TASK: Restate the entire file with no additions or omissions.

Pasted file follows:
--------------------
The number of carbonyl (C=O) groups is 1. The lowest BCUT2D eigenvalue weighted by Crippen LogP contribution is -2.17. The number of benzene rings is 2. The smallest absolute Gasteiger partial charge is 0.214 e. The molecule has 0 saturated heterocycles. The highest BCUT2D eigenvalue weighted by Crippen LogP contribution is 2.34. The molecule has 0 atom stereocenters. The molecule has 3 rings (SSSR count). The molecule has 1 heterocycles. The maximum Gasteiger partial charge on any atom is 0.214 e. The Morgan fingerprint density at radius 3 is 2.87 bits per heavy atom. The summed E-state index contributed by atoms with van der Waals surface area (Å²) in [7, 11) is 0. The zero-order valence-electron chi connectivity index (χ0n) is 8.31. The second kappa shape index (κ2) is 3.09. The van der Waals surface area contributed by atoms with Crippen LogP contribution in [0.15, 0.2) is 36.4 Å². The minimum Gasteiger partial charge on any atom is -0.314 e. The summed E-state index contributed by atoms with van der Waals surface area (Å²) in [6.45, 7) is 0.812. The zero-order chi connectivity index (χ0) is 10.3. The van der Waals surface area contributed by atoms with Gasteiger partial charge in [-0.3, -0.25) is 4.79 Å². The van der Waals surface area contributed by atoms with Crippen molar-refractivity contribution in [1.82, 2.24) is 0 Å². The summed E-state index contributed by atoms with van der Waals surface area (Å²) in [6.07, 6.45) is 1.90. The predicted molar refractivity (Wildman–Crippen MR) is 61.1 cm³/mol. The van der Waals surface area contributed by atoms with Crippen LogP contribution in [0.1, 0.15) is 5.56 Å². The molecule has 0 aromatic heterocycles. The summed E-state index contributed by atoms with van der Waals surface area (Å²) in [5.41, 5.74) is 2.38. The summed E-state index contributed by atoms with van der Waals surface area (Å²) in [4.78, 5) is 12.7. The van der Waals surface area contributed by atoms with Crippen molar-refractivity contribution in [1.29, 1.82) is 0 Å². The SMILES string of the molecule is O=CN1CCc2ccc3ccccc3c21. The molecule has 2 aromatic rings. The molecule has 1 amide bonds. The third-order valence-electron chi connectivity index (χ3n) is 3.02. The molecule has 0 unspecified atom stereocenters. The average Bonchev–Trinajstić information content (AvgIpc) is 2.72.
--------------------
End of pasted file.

The number of carbonyl (C=O) groups is 1. The lowest BCUT2D eigenvalue weighted by Crippen LogP contribution is -2.17. The number of benzene rings is 2. The smallest absolute Gasteiger partial charge is 0.214 e. The molecule has 0 saturated heterocycles. The highest BCUT2D eigenvalue weighted by Crippen LogP contribution is 2.34. The molecule has 0 atom stereocenters. The molecule has 3 rings (SSSR count). The molecule has 1 heterocycles. The maximum Gasteiger partial charge on any atom is 0.214 e. The Morgan fingerprint density at radius 3 is 2.87 bits per heavy atom. The summed E-state index contributed by atoms with van der Waals surface area (Å²) in [7, 11) is 0. The zero-order valence-electron chi connectivity index (χ0n) is 8.31. The second kappa shape index (κ2) is 3.09. The van der Waals surface area contributed by atoms with Crippen LogP contribution in [0.15, 0.2) is 36.4 Å². The minimum Gasteiger partial charge on any atom is -0.314 e. The summed E-state index contributed by atoms with van der Waals surface area (Å²) in [6.45, 7) is 0.812. The zero-order chi connectivity index (χ0) is 10.3. The van der Waals surface area contributed by atoms with Gasteiger partial charge in [-0.3, -0.25) is 4.79 Å². The van der Waals surface area contributed by atoms with Crippen molar-refractivity contribution in [1.82, 2.24) is 0 Å². The summed E-state index contributed by atoms with van der Waals surface area (Å²) in [6.07, 6.45) is 1.90. The predicted molar refractivity (Wildman–Crippen MR) is 61.1 cm³/mol. The van der Waals surface area contributed by atoms with Crippen LogP contribution in [0.1, 0.15) is 5.56 Å². The molecule has 0 aromatic heterocycles. The summed E-state index contributed by atoms with van der Waals surface area (Å²) in [5.41, 5.74) is 2.38. The summed E-state index contributed by atoms with van der Waals surface area (Å²) in [4.78, 5) is 12.7. The van der Waals surface area contributed by atoms with Crippen molar-refractivity contribution in [1.29, 1.82) is 0 Å². The SMILES string of the molecule is O=CN1CCc2ccc3ccccc3c21. The molecule has 2 aromatic rings. The molecule has 1 amide bonds. The third-order valence-electron chi connectivity index (χ3n) is 3.02. The molecule has 0 unspecified atom stereocenters. The average Bonchev–Trinajstić information content (AvgIpc) is 2.72.